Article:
Suit was brought against FBI agent seeking damages resulting from warrantless search of residents' home.

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Andrews v. City of West Branch Iowa 454 F.3d 914 (8th Cir., 2006)

Appellants filed a suit against defendant, City of West Branch, Iowa and former police chief Dan Knight, seeking damages and relief under Section 1983. The dog was killed by Knight in the owners' fenced backyard in view of one of the plaintiffs. The district court's grant of summary judgment for the officer was reversed and the case was remanded for a jury trial.

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Barber v. Pennsylvania Dept. Agriculture Slip Copy, 2010 WL 1816760 (W.D.Pa.)

The plaintiffs in this Pennsylvania case are owners and operators of a non-profit animal rescue and kennel that houses housing about 500 dogs doing business in and throughout Fayette County, Pennsylvania. The current dispute stems from a series of inspections of the kennels that occurred throughout the 2007 calendar year. Plaintiffs allege that defendants conspired in violation of 42 U.S.C. § 1985, and that the PSPCA and the Bureau of Dog Law Enforcement (the inspection branch of the Dept. of Agriculture) failed to take reasonable steps to protect them from the conspiratorial activity in violation of 42 U.S .C. § 1986. Plaintiffs also state that the PSPCA and the Bureau violated various of their constitutional rights in contravention of 42 U.S.C. § 1983. The Plaintiffs also seek to hold the Defendants liable for malicious prosecution under 42 U.S .C. § 1983. Finally, other counts allege that Defendant Delenick sexually harassed Plaintiff Rachel Lappe-Biler in violation of 42 U.S.C. § 1983; that plaintiff Pauline Gladys Bryner-Lappe was assaulted and battered in contravention of 42 U.S.C. § 1983 and the Fourth Amendment; and that the defendants intentionally inflicted emotional distress. Defendants filed a motion to dismiss all claims.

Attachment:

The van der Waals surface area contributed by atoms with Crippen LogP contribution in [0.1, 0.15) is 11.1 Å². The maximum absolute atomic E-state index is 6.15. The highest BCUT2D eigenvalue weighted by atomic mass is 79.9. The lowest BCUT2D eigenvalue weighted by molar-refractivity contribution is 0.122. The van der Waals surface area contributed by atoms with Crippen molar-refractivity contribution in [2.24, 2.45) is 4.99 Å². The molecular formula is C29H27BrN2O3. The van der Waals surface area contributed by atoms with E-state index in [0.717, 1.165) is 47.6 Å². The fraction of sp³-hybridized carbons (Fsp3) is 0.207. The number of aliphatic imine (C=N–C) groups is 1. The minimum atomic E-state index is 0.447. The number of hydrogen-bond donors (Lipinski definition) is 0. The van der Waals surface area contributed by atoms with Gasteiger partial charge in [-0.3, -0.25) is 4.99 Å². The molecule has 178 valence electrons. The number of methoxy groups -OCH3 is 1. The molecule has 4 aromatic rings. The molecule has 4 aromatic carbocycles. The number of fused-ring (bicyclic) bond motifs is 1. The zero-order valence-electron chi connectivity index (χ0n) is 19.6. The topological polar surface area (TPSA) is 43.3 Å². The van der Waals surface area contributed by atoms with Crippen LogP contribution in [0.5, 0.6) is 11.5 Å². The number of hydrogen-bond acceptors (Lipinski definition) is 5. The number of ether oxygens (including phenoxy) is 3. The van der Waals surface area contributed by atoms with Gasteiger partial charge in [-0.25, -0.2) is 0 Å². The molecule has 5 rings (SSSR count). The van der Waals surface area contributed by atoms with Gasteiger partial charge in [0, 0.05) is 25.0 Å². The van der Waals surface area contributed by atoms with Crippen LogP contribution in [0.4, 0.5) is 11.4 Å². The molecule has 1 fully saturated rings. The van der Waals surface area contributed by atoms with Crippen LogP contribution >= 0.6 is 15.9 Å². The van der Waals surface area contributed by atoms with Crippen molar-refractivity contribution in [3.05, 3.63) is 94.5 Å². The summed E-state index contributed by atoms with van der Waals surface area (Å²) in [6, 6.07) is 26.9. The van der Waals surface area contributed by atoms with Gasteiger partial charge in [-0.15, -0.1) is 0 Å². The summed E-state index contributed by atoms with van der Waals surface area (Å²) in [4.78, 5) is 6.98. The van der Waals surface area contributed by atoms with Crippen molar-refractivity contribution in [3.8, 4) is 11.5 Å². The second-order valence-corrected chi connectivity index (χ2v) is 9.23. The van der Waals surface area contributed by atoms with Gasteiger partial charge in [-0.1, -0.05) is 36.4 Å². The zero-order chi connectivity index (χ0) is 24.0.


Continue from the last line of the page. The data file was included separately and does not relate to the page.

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Bassani v. Sutton Slip Copy, 2010 WL 1734857 (E.D.Wash.)

Plaintiff initiated this lawsuit in 2008 claiming money damages under 42 U.S.C. §§ 1983, 1985, and 1988,and  alleging violations of his Fourth and Fourteenth Amendment rights. In 2004, plaintiffs two dogs were seized by Yakima County Animal Control after responding to a citizen's report that he had been menaced by dogs as he ran past plaintiff's house. Before the court here are Defendants' Motion to Dismiss and Opposition to Plaintiff's Motion for Leave to File First Amended Complaint. In granting the motions, the court held that the doctrine of res judicata did warrant a grant of summary judgment as defendants' failure to release plaintiff's dog. Further, the animal control officer was entitled to qualified immunity because he reasonably relied on the deputy prosecuting attorney's advice. Finally, there was no evidence of a pattern of behavior on the part of Yakima County sufficient to be a "moving force" behind a constitutional violation.